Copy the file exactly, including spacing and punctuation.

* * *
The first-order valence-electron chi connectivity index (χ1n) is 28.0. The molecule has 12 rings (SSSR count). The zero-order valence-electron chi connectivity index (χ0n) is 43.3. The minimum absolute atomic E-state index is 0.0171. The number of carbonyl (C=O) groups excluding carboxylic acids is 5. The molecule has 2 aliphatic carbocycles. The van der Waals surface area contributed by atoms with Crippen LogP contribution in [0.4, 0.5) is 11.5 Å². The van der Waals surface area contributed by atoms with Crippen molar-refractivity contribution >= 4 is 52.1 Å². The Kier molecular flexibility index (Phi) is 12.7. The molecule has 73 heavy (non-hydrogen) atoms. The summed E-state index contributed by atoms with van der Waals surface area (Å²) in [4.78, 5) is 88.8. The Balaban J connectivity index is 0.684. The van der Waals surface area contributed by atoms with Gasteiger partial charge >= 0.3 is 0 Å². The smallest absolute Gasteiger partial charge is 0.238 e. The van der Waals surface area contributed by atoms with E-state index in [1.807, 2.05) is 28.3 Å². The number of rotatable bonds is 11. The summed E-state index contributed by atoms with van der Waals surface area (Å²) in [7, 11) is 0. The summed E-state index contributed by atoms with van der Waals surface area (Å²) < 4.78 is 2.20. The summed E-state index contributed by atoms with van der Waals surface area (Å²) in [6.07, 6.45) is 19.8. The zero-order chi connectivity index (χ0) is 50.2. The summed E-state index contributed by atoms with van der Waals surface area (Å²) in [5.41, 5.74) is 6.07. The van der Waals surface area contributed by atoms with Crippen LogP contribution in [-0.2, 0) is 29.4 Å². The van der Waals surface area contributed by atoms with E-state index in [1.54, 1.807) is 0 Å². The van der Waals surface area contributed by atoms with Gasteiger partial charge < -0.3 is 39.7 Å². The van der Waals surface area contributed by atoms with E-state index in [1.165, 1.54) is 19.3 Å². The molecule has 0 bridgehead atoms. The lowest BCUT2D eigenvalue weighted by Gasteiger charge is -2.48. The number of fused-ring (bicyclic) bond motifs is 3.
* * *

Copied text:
The first-order valence-electron chi connectivity index (χ1n) is 28.0. The molecule has 12 rings (SSSR count). The zero-order valence-electron chi connectivity index (χ0n) is 43.3. The minimum absolute atomic E-state index is 0.0171. The number of carbonyl (C=O) groups excluding carboxylic acids is 5. The molecule has 2 aliphatic carbocycles. The van der Waals surface area contributed by atoms with Crippen LogP contribution in [0.4, 0.5) is 11.5 Å². The van der Waals surface area contributed by atoms with Crippen molar-refractivity contribution >= 4 is 52.1 Å². The Kier molecular flexibility index (Phi) is 12.7. The molecule has 73 heavy (non-hydrogen) atoms. The summed E-state index contributed by atoms with van der Waals surface area (Å²) in [4.78, 5) is 88.8. The Balaban J connectivity index is 0.684. The van der Waals surface area contributed by atoms with Gasteiger partial charge >= 0.3 is 0 Å². The smallest absolute Gasteiger partial charge is 0.238 e. The van der Waals surface area contributed by atoms with E-state index in [1.807, 2.05) is 28.3 Å². The number of rotatable bonds is 11. The summed E-state index contributed by atoms with van der Waals surface area (Å²) in [7, 11) is 0. The summed E-state index contributed by atoms with van der Waals surface area (Å²) < 4.78 is 2.20. The summed E-state index contributed by atoms with van der Waals surface area (Å²) in [6.07, 6.45) is 19.8. The zero-order chi connectivity index (χ0) is 50.2. The summed E-state index contributed by atoms with van der Waals surface area (Å²) in [5.41, 5.74) is 6.07. The van der Waals surface area contributed by atoms with Crippen LogP contribution in [-0.2, 0) is 29.4 Å². The van der Waals surface area contributed by atoms with E-state index in [1.54, 1.807) is 0 Å². The van der Waals surface area contributed by atoms with Gasteiger partial charge < -0.3 is 39.7 Å². The van der Waals surface area contributed by atoms with E-state index in [1.165, 1.54) is 19.3 Å². The molecule has 0 bridgehead atoms. The lowest BCUT2D eigenvalue weighted by Gasteiger charge is -2.48. The number of fused-ring (bicyclic) bond motifs is 3.